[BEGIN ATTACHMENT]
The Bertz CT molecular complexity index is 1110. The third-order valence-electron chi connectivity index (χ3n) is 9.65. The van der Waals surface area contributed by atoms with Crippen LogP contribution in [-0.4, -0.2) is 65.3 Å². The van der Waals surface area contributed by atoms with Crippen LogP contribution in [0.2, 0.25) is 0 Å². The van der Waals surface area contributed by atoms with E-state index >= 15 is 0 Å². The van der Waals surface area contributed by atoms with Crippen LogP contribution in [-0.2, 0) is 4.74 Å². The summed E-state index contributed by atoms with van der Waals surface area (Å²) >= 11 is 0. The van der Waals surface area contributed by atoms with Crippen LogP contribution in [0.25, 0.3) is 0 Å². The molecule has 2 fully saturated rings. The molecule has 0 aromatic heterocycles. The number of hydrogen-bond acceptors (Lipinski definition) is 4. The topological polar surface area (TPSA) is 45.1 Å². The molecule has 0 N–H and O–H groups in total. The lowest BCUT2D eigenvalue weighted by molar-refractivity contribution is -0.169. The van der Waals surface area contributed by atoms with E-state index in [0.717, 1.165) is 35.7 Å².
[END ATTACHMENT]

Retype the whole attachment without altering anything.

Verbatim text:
The Bertz CT molecular complexity index is 1110. The third-order valence-electron chi connectivity index (χ3n) is 9.65. The van der Waals surface area contributed by atoms with Crippen LogP contribution in [-0.4, -0.2) is 65.3 Å². The van der Waals surface area contributed by atoms with Crippen LogP contribution in [0.2, 0.25) is 0 Å². The van der Waals surface area contributed by atoms with E-state index >= 15 is 0 Å². The van der Waals surface area contributed by atoms with Crippen LogP contribution in [-0.2, 0) is 4.74 Å². The summed E-state index contributed by atoms with van der Waals surface area (Å²) >= 11 is 0. The van der Waals surface area contributed by atoms with Crippen LogP contribution in [0.25, 0.3) is 0 Å². The molecule has 2 fully saturated rings. The molecule has 0 aromatic heterocycles. The number of hydrogen-bond acceptors (Lipinski definition) is 4. The topological polar surface area (TPSA) is 45.1 Å². The molecule has 0 N–H and O–H groups in total. The lowest BCUT2D eigenvalue weighted by molar-refractivity contribution is -0.169. The van der Waals surface area contributed by atoms with E-state index in [0.717, 1.165) is 35.7 Å².